1. Mark Maffey says:

    An interesting conundrum. I guess part of the answer is the lead in time you have before Sunday. With the Chinese Earthquake happening on late friday,I think the best response is not to try and re-calibrate a sermon to take account of the event, but rather to lead a pastoral prayer in the service on Sunday. Then the next week having had some time to pray and meditate seek out God’s will for your sermon the following week.

    If we have time to re-work a message, i.e. a few days out then it is appropriate, and I believe if we are following what we believe to be God’s plan for our congregation then it will not be chance that a passage like Ecclesiastes was already being prepared.

    For a such a time as this we do need to take account of the grief, the emotions that people are working through, and in some way enable them to work through the process with an understanding of how their God is with them in the situation.

  2. shaun hutson says:

    hey reuben
    this was the subject of an email floating among my fellow carey pl graduates as we begin pastoral ministry.
    as i am in greymouth, and we have been looking at this a bit, I was aware that there would be, (and was), people from chch visiting us on sunday.
    my final decision was to stick with my planned text.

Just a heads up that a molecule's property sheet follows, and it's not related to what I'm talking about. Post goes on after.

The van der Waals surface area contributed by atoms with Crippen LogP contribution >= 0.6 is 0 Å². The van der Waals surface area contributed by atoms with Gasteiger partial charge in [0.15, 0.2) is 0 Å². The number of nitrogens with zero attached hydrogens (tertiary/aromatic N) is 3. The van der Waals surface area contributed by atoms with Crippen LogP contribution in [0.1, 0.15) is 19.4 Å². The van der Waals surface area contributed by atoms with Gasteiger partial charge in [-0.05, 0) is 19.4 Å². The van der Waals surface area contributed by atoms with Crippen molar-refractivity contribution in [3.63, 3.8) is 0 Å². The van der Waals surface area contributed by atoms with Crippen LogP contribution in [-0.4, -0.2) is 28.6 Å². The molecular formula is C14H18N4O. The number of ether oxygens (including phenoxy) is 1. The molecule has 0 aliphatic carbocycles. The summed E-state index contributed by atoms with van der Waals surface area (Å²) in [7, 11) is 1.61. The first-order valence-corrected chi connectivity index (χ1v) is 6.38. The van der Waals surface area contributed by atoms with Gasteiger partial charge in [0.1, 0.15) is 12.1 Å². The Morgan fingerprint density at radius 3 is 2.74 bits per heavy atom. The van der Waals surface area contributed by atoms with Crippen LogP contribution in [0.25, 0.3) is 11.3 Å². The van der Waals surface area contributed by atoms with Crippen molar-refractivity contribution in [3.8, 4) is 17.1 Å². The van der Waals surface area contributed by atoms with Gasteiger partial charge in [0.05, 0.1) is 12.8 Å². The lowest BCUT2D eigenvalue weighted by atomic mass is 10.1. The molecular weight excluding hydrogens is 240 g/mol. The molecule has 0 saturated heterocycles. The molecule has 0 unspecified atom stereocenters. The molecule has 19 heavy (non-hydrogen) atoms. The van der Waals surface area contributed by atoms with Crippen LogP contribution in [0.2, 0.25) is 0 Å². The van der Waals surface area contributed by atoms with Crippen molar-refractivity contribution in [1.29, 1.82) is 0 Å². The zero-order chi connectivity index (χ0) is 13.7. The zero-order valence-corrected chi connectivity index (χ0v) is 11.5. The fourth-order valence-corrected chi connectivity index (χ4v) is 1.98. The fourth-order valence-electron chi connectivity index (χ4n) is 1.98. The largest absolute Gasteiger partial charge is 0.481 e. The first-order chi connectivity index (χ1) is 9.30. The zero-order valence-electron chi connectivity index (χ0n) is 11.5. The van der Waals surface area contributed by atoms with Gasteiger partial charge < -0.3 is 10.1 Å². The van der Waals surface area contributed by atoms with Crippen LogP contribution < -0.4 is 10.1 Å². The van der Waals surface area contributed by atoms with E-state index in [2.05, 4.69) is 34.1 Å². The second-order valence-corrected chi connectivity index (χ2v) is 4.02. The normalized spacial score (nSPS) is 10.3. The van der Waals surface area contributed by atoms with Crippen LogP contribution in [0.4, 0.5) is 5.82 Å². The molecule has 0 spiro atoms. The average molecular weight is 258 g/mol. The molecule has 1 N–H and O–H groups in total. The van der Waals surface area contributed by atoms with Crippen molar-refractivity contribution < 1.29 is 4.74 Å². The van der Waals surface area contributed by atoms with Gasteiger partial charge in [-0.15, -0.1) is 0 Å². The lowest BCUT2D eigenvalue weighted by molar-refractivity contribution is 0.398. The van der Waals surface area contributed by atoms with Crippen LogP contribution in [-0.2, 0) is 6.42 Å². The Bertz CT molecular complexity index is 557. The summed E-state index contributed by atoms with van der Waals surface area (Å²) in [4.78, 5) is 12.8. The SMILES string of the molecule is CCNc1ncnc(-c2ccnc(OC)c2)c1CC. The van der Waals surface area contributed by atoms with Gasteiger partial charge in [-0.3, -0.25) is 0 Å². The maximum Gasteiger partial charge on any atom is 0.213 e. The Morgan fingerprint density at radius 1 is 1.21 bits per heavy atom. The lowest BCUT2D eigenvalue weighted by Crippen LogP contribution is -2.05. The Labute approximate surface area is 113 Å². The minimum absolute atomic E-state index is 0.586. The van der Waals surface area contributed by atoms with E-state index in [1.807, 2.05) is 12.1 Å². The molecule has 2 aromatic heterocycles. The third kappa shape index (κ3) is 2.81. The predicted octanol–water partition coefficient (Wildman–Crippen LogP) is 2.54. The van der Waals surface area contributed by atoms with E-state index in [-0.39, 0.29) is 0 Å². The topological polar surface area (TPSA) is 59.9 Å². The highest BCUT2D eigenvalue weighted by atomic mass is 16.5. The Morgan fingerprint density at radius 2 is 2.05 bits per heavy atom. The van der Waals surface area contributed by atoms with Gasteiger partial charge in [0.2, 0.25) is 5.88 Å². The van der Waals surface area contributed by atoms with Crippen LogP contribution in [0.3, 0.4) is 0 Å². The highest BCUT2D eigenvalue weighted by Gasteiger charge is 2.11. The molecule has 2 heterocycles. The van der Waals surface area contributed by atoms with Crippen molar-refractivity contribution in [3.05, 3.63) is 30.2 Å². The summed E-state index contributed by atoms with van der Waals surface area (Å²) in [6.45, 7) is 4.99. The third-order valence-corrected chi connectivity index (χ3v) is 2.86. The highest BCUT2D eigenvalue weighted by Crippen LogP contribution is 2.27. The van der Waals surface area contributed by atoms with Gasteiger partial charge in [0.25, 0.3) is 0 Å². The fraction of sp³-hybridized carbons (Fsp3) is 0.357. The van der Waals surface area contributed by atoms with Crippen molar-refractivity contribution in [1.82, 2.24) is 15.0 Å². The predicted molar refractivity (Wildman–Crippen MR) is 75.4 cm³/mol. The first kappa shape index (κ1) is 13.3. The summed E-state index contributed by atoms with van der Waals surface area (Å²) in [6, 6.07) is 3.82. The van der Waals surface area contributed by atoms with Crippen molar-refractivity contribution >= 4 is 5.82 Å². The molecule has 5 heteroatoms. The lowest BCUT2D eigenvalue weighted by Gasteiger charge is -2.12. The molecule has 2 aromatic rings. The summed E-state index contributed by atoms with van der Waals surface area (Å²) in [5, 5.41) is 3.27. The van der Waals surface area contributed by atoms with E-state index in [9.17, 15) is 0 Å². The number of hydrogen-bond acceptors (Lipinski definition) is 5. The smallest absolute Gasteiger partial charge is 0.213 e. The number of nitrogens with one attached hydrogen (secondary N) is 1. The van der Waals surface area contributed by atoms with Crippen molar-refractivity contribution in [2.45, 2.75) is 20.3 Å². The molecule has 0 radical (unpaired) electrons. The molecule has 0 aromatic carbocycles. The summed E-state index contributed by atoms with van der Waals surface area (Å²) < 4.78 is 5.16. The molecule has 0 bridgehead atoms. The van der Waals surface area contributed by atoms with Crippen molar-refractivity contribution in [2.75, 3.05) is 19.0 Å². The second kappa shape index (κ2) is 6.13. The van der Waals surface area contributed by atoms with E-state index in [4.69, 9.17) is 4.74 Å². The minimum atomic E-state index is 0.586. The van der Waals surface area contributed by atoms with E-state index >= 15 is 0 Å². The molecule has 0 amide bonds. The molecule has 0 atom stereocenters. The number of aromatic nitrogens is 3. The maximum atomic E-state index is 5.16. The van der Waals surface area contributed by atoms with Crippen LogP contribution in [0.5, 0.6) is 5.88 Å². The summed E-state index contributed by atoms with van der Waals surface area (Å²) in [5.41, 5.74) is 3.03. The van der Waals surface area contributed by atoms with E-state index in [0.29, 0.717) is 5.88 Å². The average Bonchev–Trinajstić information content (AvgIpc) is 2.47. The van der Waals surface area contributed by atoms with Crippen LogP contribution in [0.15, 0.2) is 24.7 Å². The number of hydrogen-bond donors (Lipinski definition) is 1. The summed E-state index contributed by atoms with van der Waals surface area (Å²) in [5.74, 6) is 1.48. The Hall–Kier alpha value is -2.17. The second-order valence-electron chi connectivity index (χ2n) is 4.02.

we are working through the ‘signs’ in John, and I thought Jesus was about as apt a subject as i could find.

    we did have a open time for people to share ‘whatever’ and I was struck by one lady from christchurch who got up to share about the issues facing her home country, and the death of the pastor there, by heart attack.
    as i learnt due to proximity to the mangatipopo tragedy, no matter how huge or terrible a situation is, there will be many people for whom it is NOT the biggest issue in their lives at the time.
    preachers need to keep this in mind, when tailoring sermons to fit perceived distress.

    maybe if I was somewhere else in scripture i may have changed, but I cannot say.
    not sure of the season down here
    God is great

  3. carogerdb says:

    How we dealt with it was the sermon on Sunday, yes, but also through the week as we opened the church for prayer. See our sermon archive entry for that week for more details:; it ‘just so happened’ that the specific aspect of the disaster I wanted to address (after pastoral prayer) tied in directly with what came out of the passage I was preaching that week. I think it is very rarely that the scriptures are not applicable to the big issues of life.

  4. Laura says:

    I really appreciated Reuben’s sermon and prayer time that Sunday after the earthquake.
    As I led youth group that night I too wondered how much to overlap with the events that were so clearly in everyone’s minds. But I agree Shaun, I knew that for many of the teenagers, this wasn’t a priority for them. They might not have known anyone involved or just couldn’t understand what had happened and so weren’t processing it or choosing to ignore it. I was honest about that and offered that as a genuine place to be at. I wanted them to know that whatever they were feeling was ok; whether that was questions or doubts or, even, nothing at all.